As a result of these variations in comparative risks and benefits, draft patent applications should be included in a systematized document destruction program. Legal and ethical considerations require that any draft retention/destruction program be conducted pursuant to consistent standards and to a policy motivated by business concerns. Ad hoc or selective destruction of drafts may expose the destroying party to sanctions and civil liability. The analysis which follows examines the risks and potential evidentiary benefits of retaining draft applications for use in interference or litigation. In addition, this note proposes a draft retention policy which attempts to balance these risks and benefits. The proposed draft retention policy is presented in an Appendix.
Priority Disputes Involving Security Interests in Patents: Case Law and Current Proposals
Citation: 2 Tex. Intell. Prop. L.J. 257 (1994)
Author: Shreen Danamraj
About: Mr. Danamraj is a student at The University of Texas School of Law and 1994–95 Notes Editor for the Texas Intellectual Property Law Journal.
Abstract: In spite of the economic value of patents, copyrights, trademarks and trade secrets, the use of such intellectual property as collateral for securing loans has been relatively rare until recent years. One of the primary reasons for this trend is lenders’ reluctance to accept such collateral because of perceived legal uncertainty with regard to their rights in the event of default.
While Article Nine of the Uniform Commercial Code (“UCC”) is drafted broadly enough to include intellectual property within its definition of “general intangibles,” it is also provided elsewhere in the UCC that secured transactions involving such property are excluded from its perimeters to the extent that federal statutes exert control over these forms of property. Of particular significance are the UCC provisions that relate to perfection of security interests by filing. These provisions, in spirit, take a deferential approach to the filing mechanisms provided for intellectual property under respective federal statutes. The relevant UCC language and comments, however, do not provide a clear picture of the scope and depth of federal preemption.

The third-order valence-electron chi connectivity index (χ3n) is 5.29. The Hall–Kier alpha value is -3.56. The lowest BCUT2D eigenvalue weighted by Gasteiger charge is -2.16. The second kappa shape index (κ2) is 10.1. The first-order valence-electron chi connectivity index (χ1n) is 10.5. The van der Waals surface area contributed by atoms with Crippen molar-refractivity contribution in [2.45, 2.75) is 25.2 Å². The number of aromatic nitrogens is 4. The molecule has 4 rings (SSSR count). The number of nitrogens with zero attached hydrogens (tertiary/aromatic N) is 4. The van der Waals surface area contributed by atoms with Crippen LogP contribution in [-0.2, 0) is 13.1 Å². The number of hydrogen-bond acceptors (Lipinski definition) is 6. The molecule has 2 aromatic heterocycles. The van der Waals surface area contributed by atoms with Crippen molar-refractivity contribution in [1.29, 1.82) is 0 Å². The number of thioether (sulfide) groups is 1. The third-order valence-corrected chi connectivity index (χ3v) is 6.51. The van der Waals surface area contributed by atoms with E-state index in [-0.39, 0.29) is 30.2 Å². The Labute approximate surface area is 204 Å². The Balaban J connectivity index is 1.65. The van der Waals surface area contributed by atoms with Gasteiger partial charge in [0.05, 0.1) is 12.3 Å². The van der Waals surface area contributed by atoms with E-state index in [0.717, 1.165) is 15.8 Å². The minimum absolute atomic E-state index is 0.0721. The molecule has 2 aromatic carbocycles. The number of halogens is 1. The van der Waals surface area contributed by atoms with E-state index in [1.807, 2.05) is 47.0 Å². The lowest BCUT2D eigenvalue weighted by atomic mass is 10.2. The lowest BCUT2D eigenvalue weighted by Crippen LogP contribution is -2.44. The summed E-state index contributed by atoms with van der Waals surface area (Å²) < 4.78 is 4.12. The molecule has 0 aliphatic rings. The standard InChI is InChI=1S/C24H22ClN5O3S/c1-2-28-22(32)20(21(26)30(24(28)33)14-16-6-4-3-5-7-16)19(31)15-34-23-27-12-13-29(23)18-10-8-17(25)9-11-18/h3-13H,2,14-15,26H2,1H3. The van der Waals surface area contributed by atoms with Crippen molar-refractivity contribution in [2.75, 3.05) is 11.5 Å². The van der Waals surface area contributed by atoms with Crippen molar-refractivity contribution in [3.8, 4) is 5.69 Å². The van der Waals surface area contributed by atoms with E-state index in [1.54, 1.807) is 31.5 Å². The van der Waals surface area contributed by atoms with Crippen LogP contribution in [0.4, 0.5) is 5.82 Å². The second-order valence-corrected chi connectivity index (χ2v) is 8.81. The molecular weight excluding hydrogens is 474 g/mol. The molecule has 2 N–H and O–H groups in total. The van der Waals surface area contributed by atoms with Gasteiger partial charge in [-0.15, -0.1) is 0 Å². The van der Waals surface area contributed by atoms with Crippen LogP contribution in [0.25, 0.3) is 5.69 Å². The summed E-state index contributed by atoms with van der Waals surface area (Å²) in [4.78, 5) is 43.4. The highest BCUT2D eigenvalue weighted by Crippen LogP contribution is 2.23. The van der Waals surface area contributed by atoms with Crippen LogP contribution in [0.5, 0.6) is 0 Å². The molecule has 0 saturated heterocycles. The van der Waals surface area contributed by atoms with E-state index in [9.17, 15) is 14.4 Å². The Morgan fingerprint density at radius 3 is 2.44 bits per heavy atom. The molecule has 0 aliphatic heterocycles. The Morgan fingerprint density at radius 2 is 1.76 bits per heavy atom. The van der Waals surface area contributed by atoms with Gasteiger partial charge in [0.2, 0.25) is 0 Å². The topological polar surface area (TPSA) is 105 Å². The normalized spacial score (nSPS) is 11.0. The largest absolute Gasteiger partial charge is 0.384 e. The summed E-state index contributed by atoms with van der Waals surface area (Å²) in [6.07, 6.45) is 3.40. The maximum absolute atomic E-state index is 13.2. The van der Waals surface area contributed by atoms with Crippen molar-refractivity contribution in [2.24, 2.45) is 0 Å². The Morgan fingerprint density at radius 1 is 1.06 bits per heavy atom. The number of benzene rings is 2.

It is clear that there is a systemic and conceptual gulf between the state and federal recordation schemes. While Article Nine is form-neutral and title-neutral, the Patent Act requires both. Moreover, as a legal system interacting with the external economic system, Article Nine introduces shorter time delays than the Patent Act which allows a longer grace period.
Recent Developments Relating to Trade Secrets, Unfair Competition and Covenants Not to Compete for the Texas Practitioner
Citation: 2 Tex. Intell. Prop. L.J. 271 (1994)
Author: Walter R. Brookhart
About: Mr. Brookhart is a Shareholder in the Houston, Texas intellectual property firm of Browning, Bushman, Anderson & Brookhart.
Abstract: There have been few reported Texas cases addressing trade secrets, unfair competition and covenants not to compete since 1992. One area of activity has related to implementation of Rule 76a, Tex.R.Civ.P., which concerns the requirements for sealing of court records. These cases have looked at the burden of proof under Rule 76a and at the effect of Rule 76a on the availability of conventional protective orders under Rule 166b(5), Tex.R.Civ.P. Other Texas cases have examined issues relating to the enforcement of covenants not to compete. Finally, several other cases, including non-Texas cases applying federal statutes, have examined the use of the Lanham Act, the Racketeer Influenced and Corrupt Organization Act, and the Texas Penal Code to obtain relief for theft of trade secrets.
Recent Developments in Patent Law: Selected Biotechnology Cases Interpreting § 112 and § 101
Citation: 2 Tex. Intell. Prop. L.J. 281 (1994)
Author: Denise Mayfield and Duke W. Yee